Comparing Keith Gretzky’s scouting work to that of the Edmonton Oilers

Updated: January 11, 2018 at 2:09 am by Jonathan Willis

Keith Gretzky is the new assistant general manager of the
Edmonton Oilers. Prior to signing on in Edmonton, Gretzky was the scouting director
of the Boston Bruins and the Arizona Coyotes. It’s far too early to judge his
work with Boston, but in his time in Arizona he was a contemporary of Kevin
Prendergast and Stu MacGregor of the Edmonton Oilers.

How does Gretzky’s work compare to that of
MacGregor/Prendergast over the same period?

Gretzky ran the Arizona drafts from 2007-11, a five-year
span. That’s the period we’ll consider here.

First Round Picks


These comparisons are the toughest, since they’re heavily
influenced by exact draft position.

Year Pick Player Comments
2007 3 Kyle Turris Career highs: 26 goals, 64 points
2009 6 Oliver Ekman-Larsson Absolute home run. Best pick of Gretzky’s tenure.
2008 8 Mikkel Boedker Career highs: 19 goals, 51 points
2010 13 Brandon Gormley 58 NHL GP
2011 20 Connor Murphy Averaged 20:30 per game as 22-year-old
2010 27 Mark Visentin 1 NHL GP
2008 28 Viktor Tikhonov Career highs: 8 goals, 16 points
2007 30 Nick Ross 0 NHL GP

The Coyotes landed four good players with eight picks,
including one truly great one (Ekman-Larsson). Three of the eight picks have
yet to play 100 games in the NHL.

Year Pick Player Comments
2010 1 Taylor Hall Career highs: 27 goals, 80 points
2011 1 Ryan Nugent-Hopkins Career highs: 24 goals, 56 points
2007 6 Sam Gagner Career highs: 18 goals, 49 points
2009 10 Magnus Paajarvi Career highs: 15 goals, 34 points
2007 15 Alex Plante 10 NHL GP
2007 21 Riley Nash Career highs: 9 goals, 25 points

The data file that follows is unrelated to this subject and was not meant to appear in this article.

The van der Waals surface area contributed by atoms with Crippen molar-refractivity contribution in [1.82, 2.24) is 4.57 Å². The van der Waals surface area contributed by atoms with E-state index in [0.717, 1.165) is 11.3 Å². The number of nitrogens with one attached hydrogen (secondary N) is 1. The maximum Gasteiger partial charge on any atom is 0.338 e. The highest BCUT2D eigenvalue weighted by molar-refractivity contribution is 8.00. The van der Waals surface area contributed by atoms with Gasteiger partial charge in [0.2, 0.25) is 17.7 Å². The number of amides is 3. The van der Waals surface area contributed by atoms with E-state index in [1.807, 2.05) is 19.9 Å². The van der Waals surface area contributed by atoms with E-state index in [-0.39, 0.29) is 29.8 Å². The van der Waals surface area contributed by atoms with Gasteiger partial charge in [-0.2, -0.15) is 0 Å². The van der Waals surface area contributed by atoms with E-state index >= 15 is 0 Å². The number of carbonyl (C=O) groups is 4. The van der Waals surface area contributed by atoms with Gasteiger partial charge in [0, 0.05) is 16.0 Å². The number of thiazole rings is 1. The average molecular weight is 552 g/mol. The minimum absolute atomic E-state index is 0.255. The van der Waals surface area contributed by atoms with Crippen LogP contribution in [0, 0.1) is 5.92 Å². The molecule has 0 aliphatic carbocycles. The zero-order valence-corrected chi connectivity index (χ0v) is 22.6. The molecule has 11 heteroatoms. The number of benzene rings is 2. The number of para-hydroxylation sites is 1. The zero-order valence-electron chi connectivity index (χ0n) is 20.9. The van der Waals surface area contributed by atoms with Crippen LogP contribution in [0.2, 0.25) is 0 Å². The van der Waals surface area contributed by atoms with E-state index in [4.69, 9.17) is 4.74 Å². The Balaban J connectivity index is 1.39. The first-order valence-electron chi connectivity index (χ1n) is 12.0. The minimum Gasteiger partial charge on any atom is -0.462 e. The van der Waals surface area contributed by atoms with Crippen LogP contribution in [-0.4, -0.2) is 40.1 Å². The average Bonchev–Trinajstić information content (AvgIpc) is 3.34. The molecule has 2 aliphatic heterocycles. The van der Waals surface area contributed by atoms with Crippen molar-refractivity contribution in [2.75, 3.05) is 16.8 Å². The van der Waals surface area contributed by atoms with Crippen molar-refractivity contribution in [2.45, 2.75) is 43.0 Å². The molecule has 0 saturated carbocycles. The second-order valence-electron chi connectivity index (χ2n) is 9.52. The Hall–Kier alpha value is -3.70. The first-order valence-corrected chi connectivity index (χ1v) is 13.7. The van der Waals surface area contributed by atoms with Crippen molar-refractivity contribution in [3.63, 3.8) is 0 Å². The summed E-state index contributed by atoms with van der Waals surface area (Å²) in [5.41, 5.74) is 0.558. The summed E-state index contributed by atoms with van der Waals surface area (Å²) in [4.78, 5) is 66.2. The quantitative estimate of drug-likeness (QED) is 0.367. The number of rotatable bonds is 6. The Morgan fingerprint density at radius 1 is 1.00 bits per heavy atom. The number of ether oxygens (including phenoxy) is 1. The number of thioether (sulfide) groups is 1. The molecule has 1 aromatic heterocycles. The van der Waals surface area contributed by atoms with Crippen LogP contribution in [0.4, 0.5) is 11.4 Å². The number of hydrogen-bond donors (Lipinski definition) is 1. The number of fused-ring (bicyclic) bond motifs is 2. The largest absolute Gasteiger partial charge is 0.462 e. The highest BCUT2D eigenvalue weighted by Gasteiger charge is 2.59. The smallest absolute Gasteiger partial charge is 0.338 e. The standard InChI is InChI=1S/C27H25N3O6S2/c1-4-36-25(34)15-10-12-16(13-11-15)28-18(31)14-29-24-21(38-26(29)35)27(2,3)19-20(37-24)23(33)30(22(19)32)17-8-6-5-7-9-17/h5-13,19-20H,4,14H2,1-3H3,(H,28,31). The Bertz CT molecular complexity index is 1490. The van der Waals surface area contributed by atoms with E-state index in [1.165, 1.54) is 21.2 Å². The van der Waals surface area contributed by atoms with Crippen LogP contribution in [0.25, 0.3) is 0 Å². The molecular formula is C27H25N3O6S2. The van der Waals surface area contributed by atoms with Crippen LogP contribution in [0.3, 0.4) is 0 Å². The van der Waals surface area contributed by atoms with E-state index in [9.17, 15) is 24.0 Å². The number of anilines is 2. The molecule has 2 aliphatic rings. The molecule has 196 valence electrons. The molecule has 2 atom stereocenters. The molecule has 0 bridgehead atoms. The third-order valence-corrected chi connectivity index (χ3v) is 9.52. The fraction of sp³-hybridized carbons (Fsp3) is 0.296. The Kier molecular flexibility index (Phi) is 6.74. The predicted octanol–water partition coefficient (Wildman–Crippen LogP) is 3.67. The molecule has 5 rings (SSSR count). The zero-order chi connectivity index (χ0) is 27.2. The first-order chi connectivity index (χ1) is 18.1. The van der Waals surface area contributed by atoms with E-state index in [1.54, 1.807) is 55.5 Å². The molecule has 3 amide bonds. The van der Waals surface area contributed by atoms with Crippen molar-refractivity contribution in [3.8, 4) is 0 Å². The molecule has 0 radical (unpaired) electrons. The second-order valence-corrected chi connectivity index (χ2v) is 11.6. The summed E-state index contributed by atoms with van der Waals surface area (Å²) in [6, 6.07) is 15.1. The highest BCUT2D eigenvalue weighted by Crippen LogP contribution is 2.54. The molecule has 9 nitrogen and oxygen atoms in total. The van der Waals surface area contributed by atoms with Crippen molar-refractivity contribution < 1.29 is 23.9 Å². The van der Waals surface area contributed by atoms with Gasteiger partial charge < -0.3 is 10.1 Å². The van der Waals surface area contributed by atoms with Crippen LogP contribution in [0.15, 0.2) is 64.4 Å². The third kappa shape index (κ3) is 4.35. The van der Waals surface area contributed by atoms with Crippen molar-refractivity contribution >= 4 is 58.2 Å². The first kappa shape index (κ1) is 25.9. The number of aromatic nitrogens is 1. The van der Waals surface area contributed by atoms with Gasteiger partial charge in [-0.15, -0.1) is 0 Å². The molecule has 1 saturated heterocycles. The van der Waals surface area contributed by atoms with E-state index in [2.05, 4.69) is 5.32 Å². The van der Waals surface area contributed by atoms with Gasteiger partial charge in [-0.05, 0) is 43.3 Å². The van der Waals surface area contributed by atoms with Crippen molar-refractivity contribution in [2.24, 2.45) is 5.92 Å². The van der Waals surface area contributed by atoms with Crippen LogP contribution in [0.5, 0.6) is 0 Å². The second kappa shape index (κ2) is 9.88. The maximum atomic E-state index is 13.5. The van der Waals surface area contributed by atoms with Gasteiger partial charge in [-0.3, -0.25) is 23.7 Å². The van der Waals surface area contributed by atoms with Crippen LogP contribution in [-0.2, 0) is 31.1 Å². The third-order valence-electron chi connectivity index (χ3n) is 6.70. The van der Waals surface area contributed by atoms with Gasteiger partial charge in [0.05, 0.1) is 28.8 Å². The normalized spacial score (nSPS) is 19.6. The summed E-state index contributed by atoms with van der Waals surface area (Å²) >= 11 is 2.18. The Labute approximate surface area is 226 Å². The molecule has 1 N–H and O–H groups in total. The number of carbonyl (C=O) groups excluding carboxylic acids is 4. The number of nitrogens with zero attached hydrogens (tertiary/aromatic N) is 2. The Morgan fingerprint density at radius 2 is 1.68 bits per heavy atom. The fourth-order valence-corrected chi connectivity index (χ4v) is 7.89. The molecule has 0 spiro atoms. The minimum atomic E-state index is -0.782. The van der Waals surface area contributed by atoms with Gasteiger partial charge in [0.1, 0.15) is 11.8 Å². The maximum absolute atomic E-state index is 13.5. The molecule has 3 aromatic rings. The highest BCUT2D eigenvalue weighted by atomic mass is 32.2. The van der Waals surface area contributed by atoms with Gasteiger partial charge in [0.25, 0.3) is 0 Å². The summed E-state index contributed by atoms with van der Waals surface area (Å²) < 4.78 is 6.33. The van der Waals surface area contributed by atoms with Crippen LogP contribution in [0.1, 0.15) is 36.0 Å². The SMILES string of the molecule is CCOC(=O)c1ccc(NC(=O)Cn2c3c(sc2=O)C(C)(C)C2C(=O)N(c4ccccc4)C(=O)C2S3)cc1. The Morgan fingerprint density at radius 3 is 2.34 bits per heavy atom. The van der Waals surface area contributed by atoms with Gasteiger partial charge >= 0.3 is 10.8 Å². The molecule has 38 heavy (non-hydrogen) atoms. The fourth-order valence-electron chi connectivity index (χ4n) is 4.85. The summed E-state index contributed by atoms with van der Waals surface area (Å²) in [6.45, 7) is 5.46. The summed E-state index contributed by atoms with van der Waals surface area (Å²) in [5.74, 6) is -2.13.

2008 22 Jordan Eberle Career highs: 34 goals, 76 points

The Oilers landed four good players with seven picks (I’m
here excluding Nash and Paajarvi, though both of those players have topped the
100-game mark and are still in the league). Only one of the seven picks has failed
to play at least 100 NHL games.

Looking at the lists, I’m inclined to call Ekman-Larsson the
best pick of the lot, but also to favour Edmonton’s work overall. However, I’d
also suggest that the fairest comparison is further down the draft list.

Second Round Picks


Year Pick Player Comments
2007 32 Brett MacLean 18 NHL GP
2007 36 Joel Gistedt 0 NHL GP
2009 36 Chris Brown 23 NHL GP
2008 49 Jared Staal 2 NHL GP
2011 51 Alexander Ruutu 0 NHL GP
2010 52 Phil Lane 0 NHL GP
2011 56 Lucas Lessio 41 NHL GP
2010 57 Oscar Lindberg Career highs: 13 goals, 28 points

Lindberg has injected some life into a list of Arizona picks
which looked about to go 0-for-8. Three of the eight selections have not played
in the NHL at all, and with the exception of Lindberg and perhaps Lessio it’s
difficult to find a player with much hope of substantially improving his

Year Pick Player Comments
2010 31 Tyler Pitlick 27 NHL GP
2011 31 David Musil 4 NHL GP
2007 40 Anton Lander Career highs: 6 goals, 20 points
2010 46 Martin Marincin Averaged 16:46 per game as a 23-year-old
2010 48 Curtis Hamilton 1 NHL GP

All of Edmonton’s players have appeared in at least one NHL
game, and only Hamilton would seem to have no chance to improve upon his

Marincin would be my choice at this juncture as the best of
these 13 selections, followed by Lindberg. Edmonton has got more out of its
five selections so far than Arizona has out of its eight.